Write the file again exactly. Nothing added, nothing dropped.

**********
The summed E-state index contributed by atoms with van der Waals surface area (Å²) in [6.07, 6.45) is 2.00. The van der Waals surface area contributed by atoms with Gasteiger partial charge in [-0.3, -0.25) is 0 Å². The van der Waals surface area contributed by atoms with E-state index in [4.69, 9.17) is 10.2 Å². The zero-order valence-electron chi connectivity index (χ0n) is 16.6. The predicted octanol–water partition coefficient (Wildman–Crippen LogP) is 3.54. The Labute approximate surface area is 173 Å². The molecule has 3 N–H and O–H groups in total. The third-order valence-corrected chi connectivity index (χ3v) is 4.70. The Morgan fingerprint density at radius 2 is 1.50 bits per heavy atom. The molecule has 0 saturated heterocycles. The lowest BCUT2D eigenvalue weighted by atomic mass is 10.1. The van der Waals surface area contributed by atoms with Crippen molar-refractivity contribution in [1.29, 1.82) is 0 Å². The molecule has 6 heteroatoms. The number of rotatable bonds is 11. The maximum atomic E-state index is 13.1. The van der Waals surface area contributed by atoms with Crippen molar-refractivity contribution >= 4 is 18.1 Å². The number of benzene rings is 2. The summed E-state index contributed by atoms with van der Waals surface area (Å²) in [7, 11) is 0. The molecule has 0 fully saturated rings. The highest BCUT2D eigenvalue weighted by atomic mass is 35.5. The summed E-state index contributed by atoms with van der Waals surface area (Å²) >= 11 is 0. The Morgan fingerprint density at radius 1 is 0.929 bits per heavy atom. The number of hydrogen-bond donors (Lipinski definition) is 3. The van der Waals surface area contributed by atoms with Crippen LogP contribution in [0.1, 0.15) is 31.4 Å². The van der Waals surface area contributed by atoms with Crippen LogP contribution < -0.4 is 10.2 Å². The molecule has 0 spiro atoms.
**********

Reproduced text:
The summed E-state index contributed by atoms with van der Waals surface area (Å²) in [6.07, 6.45) is 2.00. The van der Waals surface area contributed by atoms with Gasteiger partial charge in [-0.3, -0.25) is 0 Å². The van der Waals surface area contributed by atoms with E-state index in [4.69, 9.17) is 10.2 Å². The zero-order valence-electron chi connectivity index (χ0n) is 16.6. The predicted octanol–water partition coefficient (Wildman–Crippen LogP) is 3.54. The Labute approximate surface area is 173 Å². The molecule has 3 N–H and O–H groups in total. The third-order valence-corrected chi connectivity index (χ3v) is 4.70. The Morgan fingerprint density at radius 2 is 1.50 bits per heavy atom. The molecule has 0 saturated heterocycles. The lowest BCUT2D eigenvalue weighted by atomic mass is 10.1. The van der Waals surface area contributed by atoms with Crippen molar-refractivity contribution in [1.29, 1.82) is 0 Å². The molecule has 6 heteroatoms. The number of rotatable bonds is 11. The maximum atomic E-state index is 13.1. The van der Waals surface area contributed by atoms with Crippen molar-refractivity contribution >= 4 is 18.1 Å². The number of benzene rings is 2. The summed E-state index contributed by atoms with van der Waals surface area (Å²) in [7, 11) is 0. The molecule has 0 fully saturated rings. The highest BCUT2D eigenvalue weighted by atomic mass is 35.5. The summed E-state index contributed by atoms with van der Waals surface area (Å²) >= 11 is 0. The Morgan fingerprint density at radius 1 is 0.929 bits per heavy atom. The number of hydrogen-bond donors (Lipinski definition) is 3. The van der Waals surface area contributed by atoms with Crippen LogP contribution in [0.1, 0.15) is 31.4 Å². The van der Waals surface area contributed by atoms with Crippen LogP contribution < -0.4 is 10.2 Å². The molecule has 0 spiro atoms.